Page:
Westmeath star Kieran Martin thinks the jury is still out on whether players will commit to the new second-tier championship but he expects knock-on effects in the length of the inter-county season and competitiveness in the league.

Tier 2 was introduced to Gaelic football at a Special Congress of the GAA last weekend, alongside the advanced mark and sin bin.

Next summer, counties that are destined to start the 2021 Allianz League in Division 3 and 4 will not contest Sam Maguire, unless they reach their respective provincial final.

That concerns Westmeath directly as they have just been promoted to Division 2 and face a daunting Leinster SFC quarter-final date with the most successful team of all time - Jim Gavin's Dublin.

"Going up to Division 2, we have a serious test to try and stay up there this year," Martin admitted to 2fm's Game On. "But then you're looking after that that you have Dublin in the first round.

"We have to be realistic. They're coming off their five in a row. We're hoping that they might take their eye off the ball but it's not going to define our year.

"But we have somewhat confident and make sure we do everything we can to try and beat them. if it doesn't happen, we move on from there."

Cork and Tipperary will both be aiming to bounce straight back up to Division 2

Martin believes the extra pressure on Division 2 and 3 teams to avoid relegation/secure promotion next year will lead to increased standards in the League but also increase the risk of those teams fading later in the year.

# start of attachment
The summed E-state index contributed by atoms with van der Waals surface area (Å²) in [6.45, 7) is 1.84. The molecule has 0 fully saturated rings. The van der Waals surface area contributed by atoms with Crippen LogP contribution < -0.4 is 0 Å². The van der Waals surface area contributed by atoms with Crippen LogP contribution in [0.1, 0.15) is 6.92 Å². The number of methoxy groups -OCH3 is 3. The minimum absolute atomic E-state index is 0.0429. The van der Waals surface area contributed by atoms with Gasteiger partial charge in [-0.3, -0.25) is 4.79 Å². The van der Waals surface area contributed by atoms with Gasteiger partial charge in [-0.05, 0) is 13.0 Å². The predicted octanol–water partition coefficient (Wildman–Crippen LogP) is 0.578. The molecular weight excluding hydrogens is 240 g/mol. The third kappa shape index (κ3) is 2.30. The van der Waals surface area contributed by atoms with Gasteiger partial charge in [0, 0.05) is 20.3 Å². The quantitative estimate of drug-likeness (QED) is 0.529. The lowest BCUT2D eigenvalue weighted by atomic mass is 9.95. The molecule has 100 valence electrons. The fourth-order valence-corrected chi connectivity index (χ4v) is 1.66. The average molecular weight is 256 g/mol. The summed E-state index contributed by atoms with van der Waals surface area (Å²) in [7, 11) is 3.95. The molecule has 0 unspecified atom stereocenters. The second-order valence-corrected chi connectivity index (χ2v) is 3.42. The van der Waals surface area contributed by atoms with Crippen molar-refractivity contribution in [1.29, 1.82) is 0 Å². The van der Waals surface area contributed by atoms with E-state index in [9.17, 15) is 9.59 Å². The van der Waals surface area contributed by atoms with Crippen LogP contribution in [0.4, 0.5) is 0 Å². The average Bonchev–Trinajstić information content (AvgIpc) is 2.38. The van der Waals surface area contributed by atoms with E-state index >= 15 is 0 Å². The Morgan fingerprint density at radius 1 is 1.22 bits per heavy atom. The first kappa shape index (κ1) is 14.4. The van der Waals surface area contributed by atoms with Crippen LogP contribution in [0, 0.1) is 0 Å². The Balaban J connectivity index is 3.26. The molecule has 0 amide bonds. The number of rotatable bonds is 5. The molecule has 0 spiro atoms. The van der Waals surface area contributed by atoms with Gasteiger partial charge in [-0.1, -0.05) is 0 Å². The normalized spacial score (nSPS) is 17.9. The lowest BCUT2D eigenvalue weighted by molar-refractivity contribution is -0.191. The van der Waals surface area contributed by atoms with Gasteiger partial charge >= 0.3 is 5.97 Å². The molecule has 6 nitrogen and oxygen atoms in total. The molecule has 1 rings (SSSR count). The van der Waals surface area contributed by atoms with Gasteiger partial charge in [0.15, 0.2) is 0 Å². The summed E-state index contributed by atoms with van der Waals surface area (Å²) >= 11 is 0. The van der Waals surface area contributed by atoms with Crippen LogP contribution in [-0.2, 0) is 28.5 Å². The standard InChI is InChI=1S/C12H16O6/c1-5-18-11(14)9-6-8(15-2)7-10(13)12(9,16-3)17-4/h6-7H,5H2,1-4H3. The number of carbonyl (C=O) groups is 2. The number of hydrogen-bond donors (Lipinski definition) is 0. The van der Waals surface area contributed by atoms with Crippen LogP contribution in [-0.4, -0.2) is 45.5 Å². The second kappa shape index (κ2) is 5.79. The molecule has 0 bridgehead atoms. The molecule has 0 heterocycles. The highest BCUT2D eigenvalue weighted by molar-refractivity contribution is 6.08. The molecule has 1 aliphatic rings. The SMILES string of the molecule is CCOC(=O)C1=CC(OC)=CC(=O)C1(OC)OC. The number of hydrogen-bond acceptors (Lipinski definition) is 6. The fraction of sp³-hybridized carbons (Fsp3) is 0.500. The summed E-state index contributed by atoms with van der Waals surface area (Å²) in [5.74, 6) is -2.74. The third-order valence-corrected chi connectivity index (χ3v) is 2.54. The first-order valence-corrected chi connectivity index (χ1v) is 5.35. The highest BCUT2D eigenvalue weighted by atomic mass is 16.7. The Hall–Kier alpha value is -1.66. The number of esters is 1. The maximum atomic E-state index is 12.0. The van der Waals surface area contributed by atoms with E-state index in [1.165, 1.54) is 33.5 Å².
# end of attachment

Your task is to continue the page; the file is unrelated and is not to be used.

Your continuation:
"Everyone has to get a chance to win something along the way. It does give the lower end of the scale teams a good chance of getting somewhere.

"But it's going to put a lot more pressure on the league. Counties will come back training that small bit earlier so that they perform at their best and have the highest fitness they can for that early in the year.

"The year is long enough as it us. It's hard to maintain a high level of training and if you're starting earlier to make sure you're in the top level of the league, it might have a knock-on effect on the championship that they could be burnt out as well.

"It should be bringing the League up to another level. That's what we all want, to be playing at the top level."

As for whether players will embrace the Tier 2 competition or whether it will be as unloved as the similarly structured Tommy Murphy Cup, Martin says: "It's hard to know what way it will go. America is there and there is a bigger chance players will go if they're not classed as being in the top level.

"You'll have a few off every team that will fade away but I think 99% of the teams, they have committed for so many months before that, for the sake of another month or two, and a chance of winning something, I'd say they'll still give the full commitment.

"Everyone wants to be in Croke Park in front of a big crowd on the big day but if you're not going to get that chance, it's hard to know what way it will go.

"We were lucky to win two trophies the year gone by (the O'Byrne Cup and Division 3) and it was a great feeling. It's a trophy, you get to lift them up in the stand. It's hard to feel you'll have the same feeling if it is a Tommy Murphy or whatever they're going to call it.

"Sam Maguire will overshadow it but they (the GAA) have to do as much as they can, try and get the games on TV."